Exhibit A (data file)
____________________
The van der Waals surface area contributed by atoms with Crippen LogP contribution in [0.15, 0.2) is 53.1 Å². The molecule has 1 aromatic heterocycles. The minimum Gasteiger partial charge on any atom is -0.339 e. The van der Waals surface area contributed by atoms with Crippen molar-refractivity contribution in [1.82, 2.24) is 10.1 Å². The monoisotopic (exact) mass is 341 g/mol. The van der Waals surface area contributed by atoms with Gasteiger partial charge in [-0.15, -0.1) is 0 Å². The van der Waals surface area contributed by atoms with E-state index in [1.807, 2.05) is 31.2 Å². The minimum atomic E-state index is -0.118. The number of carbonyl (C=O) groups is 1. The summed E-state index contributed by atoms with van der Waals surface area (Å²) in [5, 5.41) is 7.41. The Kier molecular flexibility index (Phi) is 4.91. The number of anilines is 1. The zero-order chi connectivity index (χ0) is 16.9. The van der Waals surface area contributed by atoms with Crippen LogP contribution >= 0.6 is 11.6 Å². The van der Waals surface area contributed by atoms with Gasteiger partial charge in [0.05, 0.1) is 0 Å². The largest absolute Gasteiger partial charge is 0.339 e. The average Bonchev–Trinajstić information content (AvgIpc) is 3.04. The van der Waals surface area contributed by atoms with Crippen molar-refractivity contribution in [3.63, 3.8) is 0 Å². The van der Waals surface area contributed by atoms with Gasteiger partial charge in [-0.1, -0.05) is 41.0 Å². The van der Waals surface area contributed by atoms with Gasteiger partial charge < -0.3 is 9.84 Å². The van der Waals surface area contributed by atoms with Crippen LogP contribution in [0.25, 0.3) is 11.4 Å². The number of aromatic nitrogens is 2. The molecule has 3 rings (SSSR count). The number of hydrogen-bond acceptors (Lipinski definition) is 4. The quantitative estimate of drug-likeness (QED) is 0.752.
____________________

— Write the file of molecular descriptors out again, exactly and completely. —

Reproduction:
The van der Waals surface area contributed by atoms with Crippen LogP contribution in [0.15, 0.2) is 53.1 Å². The molecule has 1 aromatic heterocycles. The minimum Gasteiger partial charge on any atom is -0.339 e. The van der Waals surface area contributed by atoms with Crippen molar-refractivity contribution in [1.82, 2.24) is 10.1 Å². The monoisotopic (exact) mass is 341 g/mol. The van der Waals surface area contributed by atoms with Gasteiger partial charge in [-0.15, -0.1) is 0 Å². The van der Waals surface area contributed by atoms with E-state index in [1.807, 2.05) is 31.2 Å². The minimum atomic E-state index is -0.118. The number of carbonyl (C=O) groups is 1. The summed E-state index contributed by atoms with van der Waals surface area (Å²) in [5, 5.41) is 7.41. The Kier molecular flexibility index (Phi) is 4.91. The number of anilines is 1. The zero-order chi connectivity index (χ0) is 16.9. The van der Waals surface area contributed by atoms with Crippen LogP contribution >= 0.6 is 11.6 Å². The van der Waals surface area contributed by atoms with Gasteiger partial charge in [0.05, 0.1) is 0 Å². The largest absolute Gasteiger partial charge is 0.339 e. The average Bonchev–Trinajstić information content (AvgIpc) is 3.04. The van der Waals surface area contributed by atoms with Crippen molar-refractivity contribution in [3.63, 3.8) is 0 Å². The van der Waals surface area contributed by atoms with Gasteiger partial charge in [-0.1, -0.05) is 41.0 Å². The van der Waals surface area contributed by atoms with Gasteiger partial charge < -0.3 is 9.84 Å². The van der Waals surface area contributed by atoms with Crippen LogP contribution in [0.25, 0.3) is 11.4 Å². The number of aromatic nitrogens is 2. The molecule has 3 rings (SSSR count). The number of hydrogen-bond acceptors (Lipinski definition) is 4. The quantitative estimate of drug-likeness (QED) is 0.752.